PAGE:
For Immediate Release         Tuesday September 22, 2009  

 


In the battle to reform the health care system, historically black medical schools have always been on the frontline.

An article in the September issue of the Journal of the National Medical Association points out that for more than a century historically black medical schools have played a pivotal role in providing an avenue of care for those less privileged.

A more recent member of the group, Charles Drew University —recognized by the Federal Department of Education as a Historically Black Graduate Institution and a charter member of the Hispanic Serving Health Professions School—is well positioned to develop medical professionals and researchers trained to address the nation’s health disparities. 

But the “innovative and effective” strategies which could potentially put an end to health disparities and improve health care for all are subject to suffer greatly without the support of long-term financial commitments.

The article—“Historically Black Medical Schools: Addressing the Minority Health Professional Pipeline and the Public Mission of Care for Vulnerable Populations”—was written by Keith C. Norris, MD; Richard S. Baker, MD; Robert Taylor, MD; Valerie Montgomery-Rice, MD; Eve J. Higginbotham, MD: Wayne J. Riley, MD; John Maupin, DDS; Sylvia Drew-Ivie, JD; Joan Y. Reede, MD, MPH; and Gary Gibbons, MD.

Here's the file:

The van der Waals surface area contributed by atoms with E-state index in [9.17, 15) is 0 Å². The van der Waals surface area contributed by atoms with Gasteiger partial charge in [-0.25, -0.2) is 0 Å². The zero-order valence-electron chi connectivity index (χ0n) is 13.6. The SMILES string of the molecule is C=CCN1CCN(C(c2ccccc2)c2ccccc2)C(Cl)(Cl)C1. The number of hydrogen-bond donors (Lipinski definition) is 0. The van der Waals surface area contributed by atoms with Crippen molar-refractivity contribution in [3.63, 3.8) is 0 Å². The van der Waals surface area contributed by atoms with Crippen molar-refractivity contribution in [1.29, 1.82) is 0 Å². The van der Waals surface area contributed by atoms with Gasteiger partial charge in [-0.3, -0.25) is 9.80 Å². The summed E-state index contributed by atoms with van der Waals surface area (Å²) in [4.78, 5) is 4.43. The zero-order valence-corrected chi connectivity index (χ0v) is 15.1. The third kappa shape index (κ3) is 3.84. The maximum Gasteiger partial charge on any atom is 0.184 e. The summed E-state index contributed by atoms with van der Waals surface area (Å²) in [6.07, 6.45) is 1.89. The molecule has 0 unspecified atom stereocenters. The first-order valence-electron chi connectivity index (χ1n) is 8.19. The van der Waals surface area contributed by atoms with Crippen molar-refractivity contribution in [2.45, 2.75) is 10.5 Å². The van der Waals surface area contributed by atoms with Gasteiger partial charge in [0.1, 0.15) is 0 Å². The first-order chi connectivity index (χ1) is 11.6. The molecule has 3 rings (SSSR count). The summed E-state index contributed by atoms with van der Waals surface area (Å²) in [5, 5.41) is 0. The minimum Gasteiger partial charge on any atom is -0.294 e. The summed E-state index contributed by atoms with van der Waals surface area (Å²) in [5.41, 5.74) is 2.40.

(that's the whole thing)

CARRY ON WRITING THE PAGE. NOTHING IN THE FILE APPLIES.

Historically Black Medical Schools: Addressing the Minority Health Professional Pipeline and the Public Mission of Care For Vulnerable Populations

 
  For more information, please contact:
John L. Mitchell
Media Advisor at
Charles Drew University of Medicine & Science
Telephone: (323) 563-4981 or cell (323) 681-4225
 
 

CHARLES DREW UNIVERSITY OF MEDICINE AND SCIENCE
1731 East 120th Street, Los Angeles, CA 90059
p 323 563 4987  f 323 563 5987  www.cdrewu.edu

Pioneering in Health and Education